Transformers was a good cartoon but transferring it to the big screen is always tricky. For whatever reason, the movie worked, was enjoyable to watch, and many subsequent Transformer films followed.
Whether you want to credit the actors, the special effects designers, the direction or whatever… it worked… so I’m not really sure what the problem was.
7. Blade Runner
If I had to choose between the original and 2049, I would probably choose the latter because it’s more fun to watch – more action scenes, more actors and dialogue, just more of everything really.
But then I think of how thought-provoking the original was and it becomes a difficult choice.
Luckily, I don’t have to choose – they are both the same film in more ways than one.
I don’t have any criticisms of the new film, but I must say I would have like to have seen them be a bit more adventurous.
Seems to me like that they played it safe by basically staying within the narrative confines of the original, with just a few hints of contemporary issues.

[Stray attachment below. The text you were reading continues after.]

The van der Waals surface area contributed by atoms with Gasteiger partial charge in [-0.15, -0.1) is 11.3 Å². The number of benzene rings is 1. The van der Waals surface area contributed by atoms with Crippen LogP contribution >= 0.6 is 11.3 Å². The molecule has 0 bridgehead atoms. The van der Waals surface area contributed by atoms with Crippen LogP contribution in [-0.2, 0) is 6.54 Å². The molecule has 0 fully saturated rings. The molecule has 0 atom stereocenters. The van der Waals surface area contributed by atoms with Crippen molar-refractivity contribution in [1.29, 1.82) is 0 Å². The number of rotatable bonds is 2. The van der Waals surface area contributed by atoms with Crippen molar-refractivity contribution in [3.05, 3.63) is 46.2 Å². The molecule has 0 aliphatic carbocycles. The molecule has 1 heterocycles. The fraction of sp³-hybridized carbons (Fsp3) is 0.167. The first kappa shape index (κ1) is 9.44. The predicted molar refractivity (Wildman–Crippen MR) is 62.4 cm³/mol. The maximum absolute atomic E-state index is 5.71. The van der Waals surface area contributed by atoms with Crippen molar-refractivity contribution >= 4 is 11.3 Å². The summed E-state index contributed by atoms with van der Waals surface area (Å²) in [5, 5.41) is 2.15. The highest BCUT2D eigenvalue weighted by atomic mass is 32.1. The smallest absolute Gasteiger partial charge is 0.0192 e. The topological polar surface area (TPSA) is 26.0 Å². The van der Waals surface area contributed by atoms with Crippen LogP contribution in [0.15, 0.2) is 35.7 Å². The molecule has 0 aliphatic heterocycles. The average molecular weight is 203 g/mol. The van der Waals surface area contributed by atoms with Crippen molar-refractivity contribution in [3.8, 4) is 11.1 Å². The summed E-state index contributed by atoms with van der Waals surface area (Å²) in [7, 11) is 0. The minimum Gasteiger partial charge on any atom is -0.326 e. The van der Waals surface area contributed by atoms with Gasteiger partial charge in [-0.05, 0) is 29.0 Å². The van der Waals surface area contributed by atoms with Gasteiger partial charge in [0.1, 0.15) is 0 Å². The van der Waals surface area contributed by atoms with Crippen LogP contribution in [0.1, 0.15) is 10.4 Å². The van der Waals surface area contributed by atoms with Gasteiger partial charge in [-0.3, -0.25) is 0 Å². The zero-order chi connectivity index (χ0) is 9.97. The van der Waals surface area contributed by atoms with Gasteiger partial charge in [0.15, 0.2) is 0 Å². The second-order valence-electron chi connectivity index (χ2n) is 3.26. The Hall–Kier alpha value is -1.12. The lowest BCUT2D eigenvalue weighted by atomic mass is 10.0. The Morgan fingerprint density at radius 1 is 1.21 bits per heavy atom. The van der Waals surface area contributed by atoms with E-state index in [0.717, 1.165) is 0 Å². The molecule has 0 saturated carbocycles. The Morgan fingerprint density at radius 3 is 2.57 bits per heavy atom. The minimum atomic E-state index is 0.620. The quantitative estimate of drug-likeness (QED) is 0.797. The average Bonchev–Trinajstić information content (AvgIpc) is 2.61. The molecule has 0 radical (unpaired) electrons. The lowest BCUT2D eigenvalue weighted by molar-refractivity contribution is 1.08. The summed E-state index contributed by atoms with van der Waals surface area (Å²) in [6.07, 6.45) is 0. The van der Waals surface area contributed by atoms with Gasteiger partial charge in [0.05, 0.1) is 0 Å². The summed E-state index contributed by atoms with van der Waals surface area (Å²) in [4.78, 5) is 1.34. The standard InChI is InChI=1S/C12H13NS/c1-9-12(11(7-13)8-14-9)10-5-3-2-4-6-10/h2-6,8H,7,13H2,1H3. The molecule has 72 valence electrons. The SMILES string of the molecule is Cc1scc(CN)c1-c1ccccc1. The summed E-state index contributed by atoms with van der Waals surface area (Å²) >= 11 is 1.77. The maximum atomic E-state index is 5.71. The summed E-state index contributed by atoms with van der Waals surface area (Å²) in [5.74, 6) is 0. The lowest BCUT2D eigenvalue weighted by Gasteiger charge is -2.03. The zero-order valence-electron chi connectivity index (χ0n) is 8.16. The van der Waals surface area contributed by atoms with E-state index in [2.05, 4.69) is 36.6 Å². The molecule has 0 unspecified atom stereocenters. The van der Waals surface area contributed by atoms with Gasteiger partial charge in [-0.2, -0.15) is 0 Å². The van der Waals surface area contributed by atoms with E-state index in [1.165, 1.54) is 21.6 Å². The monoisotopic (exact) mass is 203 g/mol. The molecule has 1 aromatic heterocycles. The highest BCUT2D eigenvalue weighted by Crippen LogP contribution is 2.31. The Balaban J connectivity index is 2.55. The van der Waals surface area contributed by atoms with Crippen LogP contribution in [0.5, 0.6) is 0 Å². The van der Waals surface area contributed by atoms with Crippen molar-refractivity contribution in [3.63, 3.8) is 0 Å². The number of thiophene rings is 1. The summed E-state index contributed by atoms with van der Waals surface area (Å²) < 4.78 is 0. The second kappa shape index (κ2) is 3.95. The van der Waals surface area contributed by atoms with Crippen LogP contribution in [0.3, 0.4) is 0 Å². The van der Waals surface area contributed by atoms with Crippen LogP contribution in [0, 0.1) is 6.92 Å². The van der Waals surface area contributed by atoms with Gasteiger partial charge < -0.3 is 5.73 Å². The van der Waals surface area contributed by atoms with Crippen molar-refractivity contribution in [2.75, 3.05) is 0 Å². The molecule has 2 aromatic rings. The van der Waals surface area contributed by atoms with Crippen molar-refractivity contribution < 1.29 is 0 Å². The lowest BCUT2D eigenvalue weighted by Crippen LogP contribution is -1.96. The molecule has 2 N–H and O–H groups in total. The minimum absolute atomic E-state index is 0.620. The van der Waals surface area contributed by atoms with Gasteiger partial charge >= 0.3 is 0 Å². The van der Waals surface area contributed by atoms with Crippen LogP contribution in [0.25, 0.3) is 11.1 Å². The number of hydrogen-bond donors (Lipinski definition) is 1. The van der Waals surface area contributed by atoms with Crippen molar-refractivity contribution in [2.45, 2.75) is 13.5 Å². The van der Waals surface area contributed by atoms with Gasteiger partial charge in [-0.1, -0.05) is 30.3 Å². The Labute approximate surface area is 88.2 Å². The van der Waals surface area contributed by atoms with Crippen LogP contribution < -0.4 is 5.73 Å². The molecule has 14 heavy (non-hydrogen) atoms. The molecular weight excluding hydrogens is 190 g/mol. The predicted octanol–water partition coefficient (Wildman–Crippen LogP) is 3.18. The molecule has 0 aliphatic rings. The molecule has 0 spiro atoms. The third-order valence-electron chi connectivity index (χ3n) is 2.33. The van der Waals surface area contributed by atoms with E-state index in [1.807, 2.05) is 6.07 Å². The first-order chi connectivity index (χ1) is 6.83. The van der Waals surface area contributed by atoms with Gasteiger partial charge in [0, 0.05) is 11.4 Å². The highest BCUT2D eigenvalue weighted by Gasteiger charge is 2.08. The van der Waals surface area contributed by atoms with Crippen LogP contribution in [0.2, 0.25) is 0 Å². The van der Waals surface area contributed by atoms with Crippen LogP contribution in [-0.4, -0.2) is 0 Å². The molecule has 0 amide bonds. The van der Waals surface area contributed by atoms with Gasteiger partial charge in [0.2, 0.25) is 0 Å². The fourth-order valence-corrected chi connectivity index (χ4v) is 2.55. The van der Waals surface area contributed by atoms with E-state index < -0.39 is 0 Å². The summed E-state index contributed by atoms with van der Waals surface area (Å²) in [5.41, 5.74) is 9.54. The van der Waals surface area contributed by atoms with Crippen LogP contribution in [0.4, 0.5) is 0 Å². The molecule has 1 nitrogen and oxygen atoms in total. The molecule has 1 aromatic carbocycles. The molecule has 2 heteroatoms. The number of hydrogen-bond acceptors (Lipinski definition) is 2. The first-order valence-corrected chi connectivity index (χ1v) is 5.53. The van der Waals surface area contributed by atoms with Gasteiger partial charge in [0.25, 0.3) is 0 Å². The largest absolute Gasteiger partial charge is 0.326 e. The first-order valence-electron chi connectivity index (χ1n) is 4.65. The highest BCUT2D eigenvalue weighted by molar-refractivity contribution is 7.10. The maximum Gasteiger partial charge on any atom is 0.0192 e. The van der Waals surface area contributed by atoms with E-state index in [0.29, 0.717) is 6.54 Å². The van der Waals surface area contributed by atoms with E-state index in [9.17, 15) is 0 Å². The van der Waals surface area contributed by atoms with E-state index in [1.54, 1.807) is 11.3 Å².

Maybe they’re saving all that for the next installment.
8. Star Trek
There are so many robot characters in the Star Trek movies and television shows that it is difficult to choose which of them to highlight.
But the Borg probably should have a spin-off film and TV series of their own, if only for commercial reasons.
When the Borg character Seven of Nine was introduced to the Star Trek: Voyager series, audience figures went into orbit. It’s puzzling, therefore, that a film hasn’t been built around the character and her Borg companions.
Not only was Jeri Ryan perfect in the role, the character itself had a lot of interesting background stories.
Then, of course, you have the android Data from Star Trek: The Next Generation, who proved be hugely popular in that show.
That’s the weird thing about robots and androids – they’re often the most popular characters in the piece.